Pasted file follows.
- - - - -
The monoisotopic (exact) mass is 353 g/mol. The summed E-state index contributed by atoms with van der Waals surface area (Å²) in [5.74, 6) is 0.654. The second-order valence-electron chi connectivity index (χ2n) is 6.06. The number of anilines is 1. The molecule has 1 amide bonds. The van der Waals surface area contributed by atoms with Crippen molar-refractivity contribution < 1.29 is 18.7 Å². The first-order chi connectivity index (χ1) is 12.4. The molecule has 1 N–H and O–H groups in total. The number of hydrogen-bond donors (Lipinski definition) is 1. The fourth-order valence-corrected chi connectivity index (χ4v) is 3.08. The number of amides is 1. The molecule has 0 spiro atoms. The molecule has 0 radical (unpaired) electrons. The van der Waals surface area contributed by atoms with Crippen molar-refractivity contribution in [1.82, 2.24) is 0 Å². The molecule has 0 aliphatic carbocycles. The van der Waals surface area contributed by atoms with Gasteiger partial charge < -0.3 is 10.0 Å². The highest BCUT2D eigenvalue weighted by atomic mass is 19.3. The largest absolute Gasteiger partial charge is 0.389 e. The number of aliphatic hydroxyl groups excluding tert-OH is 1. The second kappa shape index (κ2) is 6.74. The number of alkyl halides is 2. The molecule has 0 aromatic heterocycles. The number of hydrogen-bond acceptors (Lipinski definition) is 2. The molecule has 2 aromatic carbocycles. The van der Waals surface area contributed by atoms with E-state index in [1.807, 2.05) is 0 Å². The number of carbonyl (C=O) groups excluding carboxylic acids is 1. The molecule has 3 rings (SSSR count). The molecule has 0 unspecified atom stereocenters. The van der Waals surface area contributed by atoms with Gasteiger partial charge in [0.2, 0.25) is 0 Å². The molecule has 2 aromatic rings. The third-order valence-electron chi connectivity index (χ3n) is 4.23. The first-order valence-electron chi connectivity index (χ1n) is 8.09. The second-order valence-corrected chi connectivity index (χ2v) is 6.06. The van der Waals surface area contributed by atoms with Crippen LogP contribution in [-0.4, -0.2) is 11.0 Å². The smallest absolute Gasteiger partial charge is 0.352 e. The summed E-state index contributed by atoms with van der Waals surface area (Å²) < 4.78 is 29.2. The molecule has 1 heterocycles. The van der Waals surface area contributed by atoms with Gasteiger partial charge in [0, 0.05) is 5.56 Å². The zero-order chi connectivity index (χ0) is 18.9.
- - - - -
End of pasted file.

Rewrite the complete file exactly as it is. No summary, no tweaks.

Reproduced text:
The monoisotopic (exact) mass is 353 g/mol. The summed E-state index contributed by atoms with van der Waals surface area (Å²) in [5.74, 6) is 0.654. The second-order valence-electron chi connectivity index (χ2n) is 6.06. The number of anilines is 1. The molecule has 1 amide bonds. The van der Waals surface area contributed by atoms with Crippen molar-refractivity contribution < 1.29 is 18.7 Å². The first-order chi connectivity index (χ1) is 12.4. The molecule has 1 N–H and O–H groups in total. The number of hydrogen-bond donors (Lipinski definition) is 1. The fourth-order valence-corrected chi connectivity index (χ4v) is 3.08. The number of amides is 1. The molecule has 0 spiro atoms. The molecule has 0 radical (unpaired) electrons. The van der Waals surface area contributed by atoms with Crippen molar-refractivity contribution in [1.82, 2.24) is 0 Å². The molecule has 0 aliphatic carbocycles. The van der Waals surface area contributed by atoms with Gasteiger partial charge < -0.3 is 10.0 Å². The highest BCUT2D eigenvalue weighted by atomic mass is 19.3. The largest absolute Gasteiger partial charge is 0.389 e. The number of aliphatic hydroxyl groups excluding tert-OH is 1. The second kappa shape index (κ2) is 6.74. The number of alkyl halides is 2. The molecule has 0 aromatic heterocycles. The number of hydrogen-bond acceptors (Lipinski definition) is 2. The molecule has 2 aromatic carbocycles. The van der Waals surface area contributed by atoms with E-state index in [1.807, 2.05) is 0 Å². The number of carbonyl (C=O) groups excluding carboxylic acids is 1. The molecule has 3 rings (SSSR count). The molecule has 0 unspecified atom stereocenters. The van der Waals surface area contributed by atoms with Gasteiger partial charge in [0.2, 0.25) is 0 Å². The molecule has 2 aromatic rings. The third-order valence-electron chi connectivity index (χ3n) is 4.23. The first-order valence-electron chi connectivity index (χ1n) is 8.09. The second-order valence-corrected chi connectivity index (χ2v) is 6.06. The van der Waals surface area contributed by atoms with Crippen LogP contribution in [-0.4, -0.2) is 11.0 Å². The smallest absolute Gasteiger partial charge is 0.352 e. The summed E-state index contributed by atoms with van der Waals surface area (Å²) < 4.78 is 29.2. The molecule has 1 heterocycles. The van der Waals surface area contributed by atoms with Gasteiger partial charge in [0, 0.05) is 5.56 Å². The zero-order chi connectivity index (χ0) is 18.9.